There is hope for a new type of a MS cure due to studies performed by an Italian doctor. These studies have found there to be a connection between CCSVI in patients and the occurrence of MS. Dr Zamboni’s studies indicated that CCSVI in Multiple Sclerosis patients can be treated to provide relief from symptoms associated with MS. A promising study for an MS cure Italy researchers completed involved 65 patients who underwent an operation to alleviate CCSVI and the results showed that 73 percent of this group no longer had MS symptoms after 2 years.

The condition named CCSVI stands for ‘chronic cerebrospinal venous insufficiency’ and it causes blood in both the brain and spine to be unable to make it back to the heart. To diagnose CCSVI an ultrasound is usually taken of the veins in various parts of the head and neck. The procedure for this possible MS cure found is called extracranial and transcranial Doppler sonography, and with this procedure doctors use a set of 5 criteria, but only 2 criteria must be present for a diagnosis of CCSVI. The major signs doctors are looking for while studying the high resolution image produced by the ultrasound, are signs of narrowing or deformity in the main veins of the central nervous system, or any other signs which show that blood flow through these veins has been reduced. These signs, usually point to CCSVI, although similar reductions of blood flow could also be caused by an obstruction of some sort.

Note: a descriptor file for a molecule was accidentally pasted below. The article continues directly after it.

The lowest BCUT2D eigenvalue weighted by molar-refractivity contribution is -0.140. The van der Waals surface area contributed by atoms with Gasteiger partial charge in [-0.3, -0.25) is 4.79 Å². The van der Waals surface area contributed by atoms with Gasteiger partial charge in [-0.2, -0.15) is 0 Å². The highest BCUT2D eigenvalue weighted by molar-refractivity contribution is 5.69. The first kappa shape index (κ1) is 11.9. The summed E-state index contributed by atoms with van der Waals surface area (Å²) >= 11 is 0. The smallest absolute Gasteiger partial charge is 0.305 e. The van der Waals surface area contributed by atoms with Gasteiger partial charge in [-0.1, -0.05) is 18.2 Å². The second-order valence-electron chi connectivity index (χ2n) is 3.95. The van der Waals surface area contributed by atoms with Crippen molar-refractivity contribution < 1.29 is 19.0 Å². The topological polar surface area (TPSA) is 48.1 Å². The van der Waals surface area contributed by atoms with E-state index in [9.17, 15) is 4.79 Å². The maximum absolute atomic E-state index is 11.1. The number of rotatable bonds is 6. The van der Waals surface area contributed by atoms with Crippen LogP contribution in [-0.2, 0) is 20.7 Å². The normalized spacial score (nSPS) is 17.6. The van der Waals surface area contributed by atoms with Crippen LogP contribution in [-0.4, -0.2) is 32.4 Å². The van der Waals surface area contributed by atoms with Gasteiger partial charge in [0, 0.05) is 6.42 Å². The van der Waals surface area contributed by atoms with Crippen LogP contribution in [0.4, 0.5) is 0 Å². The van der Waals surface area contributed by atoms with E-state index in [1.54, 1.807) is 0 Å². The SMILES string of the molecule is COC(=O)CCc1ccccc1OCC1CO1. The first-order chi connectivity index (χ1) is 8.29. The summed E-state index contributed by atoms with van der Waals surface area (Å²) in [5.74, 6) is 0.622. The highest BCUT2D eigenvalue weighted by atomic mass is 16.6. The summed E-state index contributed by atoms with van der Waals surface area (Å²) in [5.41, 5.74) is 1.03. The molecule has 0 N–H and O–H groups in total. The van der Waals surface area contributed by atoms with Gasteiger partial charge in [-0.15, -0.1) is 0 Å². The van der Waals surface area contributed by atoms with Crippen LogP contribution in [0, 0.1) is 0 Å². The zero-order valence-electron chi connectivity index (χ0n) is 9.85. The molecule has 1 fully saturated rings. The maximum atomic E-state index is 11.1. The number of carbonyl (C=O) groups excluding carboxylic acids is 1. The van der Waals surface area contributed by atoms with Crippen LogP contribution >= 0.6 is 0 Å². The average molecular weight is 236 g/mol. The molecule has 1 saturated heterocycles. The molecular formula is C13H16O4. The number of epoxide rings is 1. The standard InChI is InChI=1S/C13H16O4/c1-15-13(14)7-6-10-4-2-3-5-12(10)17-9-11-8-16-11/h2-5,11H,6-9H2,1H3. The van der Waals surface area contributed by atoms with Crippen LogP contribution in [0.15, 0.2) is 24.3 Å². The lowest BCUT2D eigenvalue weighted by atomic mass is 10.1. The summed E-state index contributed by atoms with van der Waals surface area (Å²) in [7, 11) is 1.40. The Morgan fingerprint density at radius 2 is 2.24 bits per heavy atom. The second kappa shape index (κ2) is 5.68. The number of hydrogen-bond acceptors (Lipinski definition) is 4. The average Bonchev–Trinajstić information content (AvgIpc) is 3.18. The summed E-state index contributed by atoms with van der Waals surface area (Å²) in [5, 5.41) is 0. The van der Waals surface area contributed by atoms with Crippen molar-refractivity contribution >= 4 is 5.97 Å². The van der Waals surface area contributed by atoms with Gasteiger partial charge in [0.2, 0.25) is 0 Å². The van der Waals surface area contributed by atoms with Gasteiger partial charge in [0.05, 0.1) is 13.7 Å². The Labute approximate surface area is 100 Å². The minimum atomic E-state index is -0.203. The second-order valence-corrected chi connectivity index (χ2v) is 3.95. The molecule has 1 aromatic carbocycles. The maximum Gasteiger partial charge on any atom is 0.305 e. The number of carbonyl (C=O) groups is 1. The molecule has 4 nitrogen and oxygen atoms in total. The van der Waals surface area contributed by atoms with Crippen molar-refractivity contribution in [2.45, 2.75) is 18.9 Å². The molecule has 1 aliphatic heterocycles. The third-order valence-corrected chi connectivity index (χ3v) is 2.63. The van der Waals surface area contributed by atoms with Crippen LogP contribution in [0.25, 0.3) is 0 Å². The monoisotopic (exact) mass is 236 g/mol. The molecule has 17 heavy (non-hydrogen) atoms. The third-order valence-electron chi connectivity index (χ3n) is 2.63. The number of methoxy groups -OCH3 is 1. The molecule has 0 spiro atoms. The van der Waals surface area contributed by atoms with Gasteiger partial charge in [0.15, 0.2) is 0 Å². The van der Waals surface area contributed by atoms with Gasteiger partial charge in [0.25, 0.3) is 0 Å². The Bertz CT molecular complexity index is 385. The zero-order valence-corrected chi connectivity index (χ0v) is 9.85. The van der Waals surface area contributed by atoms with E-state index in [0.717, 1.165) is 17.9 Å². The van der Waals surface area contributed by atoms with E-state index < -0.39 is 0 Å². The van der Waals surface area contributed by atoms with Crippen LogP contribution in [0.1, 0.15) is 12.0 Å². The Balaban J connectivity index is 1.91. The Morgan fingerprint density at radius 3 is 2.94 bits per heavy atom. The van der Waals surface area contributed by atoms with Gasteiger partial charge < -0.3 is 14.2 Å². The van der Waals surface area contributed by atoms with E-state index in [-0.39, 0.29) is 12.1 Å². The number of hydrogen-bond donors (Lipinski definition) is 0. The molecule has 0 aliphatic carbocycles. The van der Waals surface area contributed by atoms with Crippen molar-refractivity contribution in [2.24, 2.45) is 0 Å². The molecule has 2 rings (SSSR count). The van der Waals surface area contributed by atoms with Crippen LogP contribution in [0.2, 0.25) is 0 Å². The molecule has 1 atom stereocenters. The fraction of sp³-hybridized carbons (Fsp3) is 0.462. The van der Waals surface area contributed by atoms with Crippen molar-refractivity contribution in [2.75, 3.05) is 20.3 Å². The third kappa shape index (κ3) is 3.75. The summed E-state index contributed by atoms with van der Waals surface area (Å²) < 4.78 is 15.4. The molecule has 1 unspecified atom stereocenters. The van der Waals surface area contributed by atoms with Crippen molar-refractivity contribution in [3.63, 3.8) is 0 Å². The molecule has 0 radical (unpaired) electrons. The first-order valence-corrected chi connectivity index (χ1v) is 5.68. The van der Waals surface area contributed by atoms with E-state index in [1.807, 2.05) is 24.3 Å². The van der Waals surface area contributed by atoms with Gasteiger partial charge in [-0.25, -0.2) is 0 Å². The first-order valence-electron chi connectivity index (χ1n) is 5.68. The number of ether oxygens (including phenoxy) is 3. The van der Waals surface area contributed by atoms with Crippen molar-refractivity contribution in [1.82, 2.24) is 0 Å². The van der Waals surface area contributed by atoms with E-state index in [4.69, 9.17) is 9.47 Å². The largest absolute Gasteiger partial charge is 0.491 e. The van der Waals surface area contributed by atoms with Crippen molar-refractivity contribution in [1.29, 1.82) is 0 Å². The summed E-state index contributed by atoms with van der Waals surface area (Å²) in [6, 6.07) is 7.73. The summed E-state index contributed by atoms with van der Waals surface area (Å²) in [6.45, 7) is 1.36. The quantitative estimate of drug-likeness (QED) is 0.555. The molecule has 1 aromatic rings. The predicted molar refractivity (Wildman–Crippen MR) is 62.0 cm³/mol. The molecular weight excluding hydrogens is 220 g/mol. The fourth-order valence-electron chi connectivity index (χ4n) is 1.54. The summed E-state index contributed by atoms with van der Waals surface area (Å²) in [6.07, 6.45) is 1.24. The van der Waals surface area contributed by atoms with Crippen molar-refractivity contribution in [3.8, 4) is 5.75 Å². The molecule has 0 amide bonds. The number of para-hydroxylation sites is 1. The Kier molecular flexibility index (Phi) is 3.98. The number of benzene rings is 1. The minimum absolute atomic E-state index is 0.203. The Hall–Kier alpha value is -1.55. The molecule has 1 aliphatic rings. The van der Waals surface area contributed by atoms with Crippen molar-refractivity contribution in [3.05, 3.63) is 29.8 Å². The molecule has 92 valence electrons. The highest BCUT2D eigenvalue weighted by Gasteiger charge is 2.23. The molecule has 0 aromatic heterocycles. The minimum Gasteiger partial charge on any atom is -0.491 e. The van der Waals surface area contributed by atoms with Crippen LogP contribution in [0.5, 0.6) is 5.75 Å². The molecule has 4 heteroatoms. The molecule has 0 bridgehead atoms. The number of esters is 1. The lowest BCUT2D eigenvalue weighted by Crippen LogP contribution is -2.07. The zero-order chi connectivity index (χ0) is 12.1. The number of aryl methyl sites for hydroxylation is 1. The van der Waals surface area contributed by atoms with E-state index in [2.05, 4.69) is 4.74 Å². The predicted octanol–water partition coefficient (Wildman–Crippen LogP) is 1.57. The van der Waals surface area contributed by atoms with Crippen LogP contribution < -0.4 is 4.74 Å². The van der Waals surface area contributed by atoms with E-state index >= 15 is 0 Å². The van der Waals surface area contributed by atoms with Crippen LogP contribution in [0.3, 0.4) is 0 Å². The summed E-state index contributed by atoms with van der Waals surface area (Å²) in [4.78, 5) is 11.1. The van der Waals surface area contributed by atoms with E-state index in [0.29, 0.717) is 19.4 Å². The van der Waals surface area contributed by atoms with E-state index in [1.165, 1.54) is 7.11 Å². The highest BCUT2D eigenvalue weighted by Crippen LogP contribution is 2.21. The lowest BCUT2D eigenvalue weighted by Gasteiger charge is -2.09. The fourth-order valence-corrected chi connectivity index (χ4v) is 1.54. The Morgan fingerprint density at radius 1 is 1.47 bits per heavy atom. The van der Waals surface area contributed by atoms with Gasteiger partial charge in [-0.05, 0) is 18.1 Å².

MS Cure News


Promising news regarding an MS cure 2010 brought about has to do with the fact that the environment also plays a role in the presence of MS. The reason for this is that a lack of sunshine will lower the amount of vitamin D gained naturally, which is why it is important to enjoy some sunshine each day. A daily dose of the sun’s rays helps the body to create a small amount of vitamin D and could be a link to a new MS cure. However, environment isn’t solely to blame as the genetic makeup of a person can also contribute to Multiple Sclerosis.

Some scientists believe that taking a vitamin D supplement is very good for patients afflicted with MS, as long as they understand that they need to take much higher doses than those recommended on the vitamin D bottle. The dose recommended for an average person tends to be around 1,000 IU, but for MS patients, a dose that will have the desired effect needs to be closer to 14,000 IU or higher. Researchers looking for an MS cure have even seen success with dosages as high as 40,000 IU for a short period of time.


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